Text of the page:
A lively, informed and in-depth conversation about the Sunday papers.
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Now on BBC News, The Papers.
Hello, and welcome to our look
at what the papers say this morning.
With me are City AM's Rachel
Cuncliffe and the Financial Times'
political correspondent Henry Mance.
Let's take a look
at those front pages.
The Observer investigates
Britain's prison system,
claiming two-thirds of prisons
are providing inadequate
conditions or unacceptable
treatment for inmates.
The Sunday Express says Theresa May
has declared there will be "no
going back" on Brexit.
The Telegraph leads
on claims prominent members
of the Labour Party met Eastern Bloc
agents during the Cold War.
The Mail on Sunday has
an interview with Brendan Cox -
the widower of murdered MP Jo Cox -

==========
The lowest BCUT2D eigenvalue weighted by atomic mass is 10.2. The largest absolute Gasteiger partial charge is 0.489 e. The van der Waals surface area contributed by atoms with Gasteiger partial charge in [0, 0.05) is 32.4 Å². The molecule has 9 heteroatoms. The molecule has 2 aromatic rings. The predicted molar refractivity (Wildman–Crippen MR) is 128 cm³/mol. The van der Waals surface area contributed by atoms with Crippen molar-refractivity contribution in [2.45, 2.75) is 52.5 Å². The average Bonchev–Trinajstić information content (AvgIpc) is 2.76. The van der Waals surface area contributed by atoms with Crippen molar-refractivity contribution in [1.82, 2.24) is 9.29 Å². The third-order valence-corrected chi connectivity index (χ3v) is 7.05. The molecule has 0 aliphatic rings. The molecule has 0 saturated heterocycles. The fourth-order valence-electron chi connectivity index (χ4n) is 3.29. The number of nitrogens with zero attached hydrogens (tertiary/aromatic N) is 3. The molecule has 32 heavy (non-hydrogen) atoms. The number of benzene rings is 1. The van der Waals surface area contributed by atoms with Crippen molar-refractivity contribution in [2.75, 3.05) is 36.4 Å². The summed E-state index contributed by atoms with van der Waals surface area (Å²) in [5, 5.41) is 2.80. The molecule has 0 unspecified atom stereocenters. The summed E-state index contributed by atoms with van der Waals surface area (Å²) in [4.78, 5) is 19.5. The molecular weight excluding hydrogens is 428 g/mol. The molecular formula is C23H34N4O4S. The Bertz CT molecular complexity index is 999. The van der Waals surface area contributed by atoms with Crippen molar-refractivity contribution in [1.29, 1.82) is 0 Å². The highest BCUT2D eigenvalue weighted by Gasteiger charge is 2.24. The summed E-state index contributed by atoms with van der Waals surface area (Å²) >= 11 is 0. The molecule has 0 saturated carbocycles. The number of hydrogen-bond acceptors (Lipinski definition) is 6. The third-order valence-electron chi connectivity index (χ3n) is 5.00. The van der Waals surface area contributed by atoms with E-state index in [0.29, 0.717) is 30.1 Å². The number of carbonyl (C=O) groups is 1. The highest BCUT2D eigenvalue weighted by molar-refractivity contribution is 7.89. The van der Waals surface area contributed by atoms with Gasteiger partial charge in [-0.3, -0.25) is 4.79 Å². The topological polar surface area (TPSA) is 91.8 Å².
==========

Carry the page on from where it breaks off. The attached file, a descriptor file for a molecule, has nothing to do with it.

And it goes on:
who has stepped down from his role
in two charities after admitting
with a colleague.
The Sunday Times says
the Education Secretary is looking
at a number of university reforms,
including cheaper tuition
fees for some courses.
And the Sun on Sunday reports
on alleged marriage difficulties
between pop stars Cheryl and Liam
So a variety of stories
on the front pages.
Lets kick-off and start with The
Mail on Sunday. The Brendan Cox
story is dominant, The Mail on
Sunday have made the running on this
Yes, he has given an
extraordinary person an in-depth
interviews with them. Obviously this
is the husband of Jo Cox. She was
murdered very shockingly, and has
been a hero for the charity sector
and also talking about free speech
on migration and making MPs feel
safe. It is a real fall from grace,
these allegations from various
charities that he made women feel
uncomfortable and behaved in an
inappropriate way. It's quite
interesting because obviously you've
got that incredible headline which
is a bit misleading and then a
couple of pages detailing the